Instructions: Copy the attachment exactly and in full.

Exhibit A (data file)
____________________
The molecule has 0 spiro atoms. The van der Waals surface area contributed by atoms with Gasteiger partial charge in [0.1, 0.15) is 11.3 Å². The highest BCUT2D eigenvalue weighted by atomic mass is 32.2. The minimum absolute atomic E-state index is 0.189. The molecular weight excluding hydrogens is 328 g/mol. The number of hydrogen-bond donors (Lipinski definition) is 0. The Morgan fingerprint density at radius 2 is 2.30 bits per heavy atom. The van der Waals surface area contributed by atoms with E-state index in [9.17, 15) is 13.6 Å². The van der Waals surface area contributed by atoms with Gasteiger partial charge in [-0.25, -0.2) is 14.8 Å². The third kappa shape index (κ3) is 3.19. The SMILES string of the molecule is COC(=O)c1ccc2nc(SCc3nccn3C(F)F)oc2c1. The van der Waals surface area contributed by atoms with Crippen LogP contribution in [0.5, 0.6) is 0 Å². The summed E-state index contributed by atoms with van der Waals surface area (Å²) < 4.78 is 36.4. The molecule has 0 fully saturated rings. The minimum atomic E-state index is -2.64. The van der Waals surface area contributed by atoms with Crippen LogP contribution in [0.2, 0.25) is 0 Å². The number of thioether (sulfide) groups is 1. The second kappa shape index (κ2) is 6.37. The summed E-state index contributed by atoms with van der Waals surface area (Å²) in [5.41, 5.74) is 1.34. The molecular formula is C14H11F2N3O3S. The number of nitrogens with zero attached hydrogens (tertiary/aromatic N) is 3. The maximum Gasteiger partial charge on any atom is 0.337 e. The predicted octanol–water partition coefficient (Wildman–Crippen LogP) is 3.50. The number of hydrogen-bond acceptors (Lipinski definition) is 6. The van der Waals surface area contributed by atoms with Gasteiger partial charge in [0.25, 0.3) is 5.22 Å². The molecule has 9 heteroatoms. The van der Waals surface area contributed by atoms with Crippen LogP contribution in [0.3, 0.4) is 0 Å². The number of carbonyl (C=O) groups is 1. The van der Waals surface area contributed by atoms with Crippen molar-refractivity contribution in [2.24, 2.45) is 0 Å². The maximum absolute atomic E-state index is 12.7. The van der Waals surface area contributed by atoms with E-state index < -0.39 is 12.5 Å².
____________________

The molecule has 0 spiro atoms. The van der Waals surface area contributed by atoms with Gasteiger partial charge in [0.1, 0.15) is 11.3 Å². The highest BCUT2D eigenvalue weighted by atomic mass is 32.2. The minimum absolute atomic E-state index is 0.189. The molecular weight excluding hydrogens is 328 g/mol. The number of hydrogen-bond donors (Lipinski definition) is 0. The Morgan fingerprint density at radius 2 is 2.30 bits per heavy atom. The van der Waals surface area contributed by atoms with E-state index in [9.17, 15) is 13.6 Å². The van der Waals surface area contributed by atoms with Gasteiger partial charge in [-0.25, -0.2) is 14.8 Å². The third kappa shape index (κ3) is 3.19. The SMILES string of the molecule is COC(=O)c1ccc2nc(SCc3nccn3C(F)F)oc2c1. The van der Waals surface area contributed by atoms with Crippen LogP contribution in [0.5, 0.6) is 0 Å². The summed E-state index contributed by atoms with van der Waals surface area (Å²) < 4.78 is 36.4. The molecule has 0 fully saturated rings. The minimum atomic E-state index is -2.64. The van der Waals surface area contributed by atoms with Crippen LogP contribution in [0.2, 0.25) is 0 Å². The number of thioether (sulfide) groups is 1. The second kappa shape index (κ2) is 6.37. The summed E-state index contributed by atoms with van der Waals surface area (Å²) in [5.41, 5.74) is 1.34. The molecular formula is C14H11F2N3O3S. The number of nitrogens with zero attached hydrogens (tertiary/aromatic N) is 3. The maximum Gasteiger partial charge on any atom is 0.337 e. The predicted octanol–water partition coefficient (Wildman–Crippen LogP) is 3.50. The number of hydrogen-bond acceptors (Lipinski definition) is 6. The van der Waals surface area contributed by atoms with Gasteiger partial charge in [0.25, 0.3) is 5.22 Å². The molecule has 9 heteroatoms. The van der Waals surface area contributed by atoms with Crippen LogP contribution in [0.3, 0.4) is 0 Å². The number of carbonyl (C=O) groups is 1. The van der Waals surface area contributed by atoms with Crippen molar-refractivity contribution in [2.24, 2.45) is 0 Å². The maximum absolute atomic E-state index is 12.7. The van der Waals surface area contributed by atoms with E-state index < -0.39 is 12.5 Å².